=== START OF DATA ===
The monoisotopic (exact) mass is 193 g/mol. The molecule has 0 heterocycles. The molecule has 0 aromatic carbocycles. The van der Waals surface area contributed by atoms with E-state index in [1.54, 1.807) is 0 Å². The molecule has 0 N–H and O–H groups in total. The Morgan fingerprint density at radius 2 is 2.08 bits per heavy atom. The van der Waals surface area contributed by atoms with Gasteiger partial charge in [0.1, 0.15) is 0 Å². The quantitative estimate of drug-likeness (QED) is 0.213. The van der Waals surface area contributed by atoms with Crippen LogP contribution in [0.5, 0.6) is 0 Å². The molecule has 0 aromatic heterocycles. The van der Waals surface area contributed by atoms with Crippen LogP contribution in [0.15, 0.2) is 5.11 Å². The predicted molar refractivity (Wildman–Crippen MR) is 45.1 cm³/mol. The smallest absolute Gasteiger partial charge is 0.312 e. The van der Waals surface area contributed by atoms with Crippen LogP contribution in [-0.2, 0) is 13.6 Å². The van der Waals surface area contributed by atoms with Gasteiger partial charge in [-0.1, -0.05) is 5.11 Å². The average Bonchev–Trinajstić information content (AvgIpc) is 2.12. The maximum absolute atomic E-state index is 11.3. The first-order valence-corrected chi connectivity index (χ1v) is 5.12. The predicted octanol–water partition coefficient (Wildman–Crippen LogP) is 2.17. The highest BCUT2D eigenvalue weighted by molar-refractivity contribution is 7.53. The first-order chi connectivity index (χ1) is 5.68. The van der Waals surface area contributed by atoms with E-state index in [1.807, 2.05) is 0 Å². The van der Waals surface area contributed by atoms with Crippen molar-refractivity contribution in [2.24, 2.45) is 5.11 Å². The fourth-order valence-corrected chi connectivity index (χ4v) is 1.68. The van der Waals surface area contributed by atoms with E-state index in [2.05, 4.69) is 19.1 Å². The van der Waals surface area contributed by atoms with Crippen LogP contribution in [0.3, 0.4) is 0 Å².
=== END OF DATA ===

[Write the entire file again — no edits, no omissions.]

The monoisotopic (exact) mass is 193 g/mol. The molecule has 0 heterocycles. The molecule has 0 aromatic carbocycles. The van der Waals surface area contributed by atoms with E-state index in [1.54, 1.807) is 0 Å². The molecule has 0 N–H and O–H groups in total. The Morgan fingerprint density at radius 2 is 2.08 bits per heavy atom. The van der Waals surface area contributed by atoms with Gasteiger partial charge in [0.1, 0.15) is 0 Å². The quantitative estimate of drug-likeness (QED) is 0.213. The van der Waals surface area contributed by atoms with Crippen LogP contribution in [0.5, 0.6) is 0 Å². The molecule has 0 aromatic heterocycles. The van der Waals surface area contributed by atoms with Crippen LogP contribution in [0.15, 0.2) is 5.11 Å². The predicted molar refractivity (Wildman–Crippen MR) is 45.1 cm³/mol. The smallest absolute Gasteiger partial charge is 0.312 e. The van der Waals surface area contributed by atoms with Crippen LogP contribution in [-0.2, 0) is 13.6 Å². The van der Waals surface area contributed by atoms with Gasteiger partial charge in [-0.1, -0.05) is 5.11 Å². The average Bonchev–Trinajstić information content (AvgIpc) is 2.12. The maximum absolute atomic E-state index is 11.3. The first-order valence-corrected chi connectivity index (χ1v) is 5.12. The predicted octanol–water partition coefficient (Wildman–Crippen LogP) is 2.17. The highest BCUT2D eigenvalue weighted by molar-refractivity contribution is 7.53. The first-order chi connectivity index (χ1) is 5.68. The van der Waals surface area contributed by atoms with E-state index in [1.807, 2.05) is 0 Å². The van der Waals surface area contributed by atoms with Crippen molar-refractivity contribution in [2.24, 2.45) is 5.11 Å². The fourth-order valence-corrected chi connectivity index (χ4v) is 1.68. The van der Waals surface area contributed by atoms with E-state index in [2.05, 4.69) is 19.1 Å². The van der Waals surface area contributed by atoms with Crippen LogP contribution in [0.3, 0.4) is 0 Å².